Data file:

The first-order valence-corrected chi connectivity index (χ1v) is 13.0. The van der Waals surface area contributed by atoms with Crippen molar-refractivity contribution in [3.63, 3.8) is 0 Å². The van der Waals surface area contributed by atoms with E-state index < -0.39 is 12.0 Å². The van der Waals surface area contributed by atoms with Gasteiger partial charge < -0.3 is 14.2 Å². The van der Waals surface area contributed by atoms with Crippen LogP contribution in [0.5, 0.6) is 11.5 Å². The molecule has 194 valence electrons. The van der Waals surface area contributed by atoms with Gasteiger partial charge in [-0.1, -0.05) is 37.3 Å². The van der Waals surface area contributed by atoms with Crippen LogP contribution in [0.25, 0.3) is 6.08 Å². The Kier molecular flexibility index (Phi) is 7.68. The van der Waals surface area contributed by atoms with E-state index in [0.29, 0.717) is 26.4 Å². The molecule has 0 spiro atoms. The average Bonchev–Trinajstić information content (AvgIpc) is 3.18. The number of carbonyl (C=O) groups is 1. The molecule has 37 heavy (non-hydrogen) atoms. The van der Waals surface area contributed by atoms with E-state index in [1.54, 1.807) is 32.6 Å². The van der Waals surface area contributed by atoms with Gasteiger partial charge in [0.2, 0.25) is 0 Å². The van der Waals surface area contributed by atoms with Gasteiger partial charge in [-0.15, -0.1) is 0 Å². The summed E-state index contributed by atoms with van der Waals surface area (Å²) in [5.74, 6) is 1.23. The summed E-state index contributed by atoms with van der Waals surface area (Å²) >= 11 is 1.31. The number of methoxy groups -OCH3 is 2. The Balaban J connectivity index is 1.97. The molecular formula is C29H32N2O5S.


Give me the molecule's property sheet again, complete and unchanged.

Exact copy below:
The first-order valence-corrected chi connectivity index (χ1v) is 13.0. The van der Waals surface area contributed by atoms with Crippen molar-refractivity contribution in [3.63, 3.8) is 0 Å². The van der Waals surface area contributed by atoms with E-state index < -0.39 is 12.0 Å². The van der Waals surface area contributed by atoms with Gasteiger partial charge < -0.3 is 14.2 Å². The van der Waals surface area contributed by atoms with Crippen LogP contribution in [0.5, 0.6) is 11.5 Å². The molecule has 194 valence electrons. The van der Waals surface area contributed by atoms with Gasteiger partial charge in [-0.1, -0.05) is 37.3 Å². The van der Waals surface area contributed by atoms with Crippen LogP contribution in [0.25, 0.3) is 6.08 Å². The Kier molecular flexibility index (Phi) is 7.68. The van der Waals surface area contributed by atoms with E-state index in [0.29, 0.717) is 26.4 Å². The molecule has 0 spiro atoms. The average Bonchev–Trinajstić information content (AvgIpc) is 3.18. The number of carbonyl (C=O) groups is 1. The molecule has 37 heavy (non-hydrogen) atoms. The van der Waals surface area contributed by atoms with E-state index in [1.54, 1.807) is 32.6 Å². The van der Waals surface area contributed by atoms with Gasteiger partial charge in [0.2, 0.25) is 0 Å². The van der Waals surface area contributed by atoms with Gasteiger partial charge in [-0.15, -0.1) is 0 Å². The summed E-state index contributed by atoms with van der Waals surface area (Å²) in [5.74, 6) is 1.23. The summed E-state index contributed by atoms with van der Waals surface area (Å²) >= 11 is 1.31. The number of methoxy groups -OCH3 is 2. The Balaban J connectivity index is 1.97. The molecular formula is C29H32N2O5S.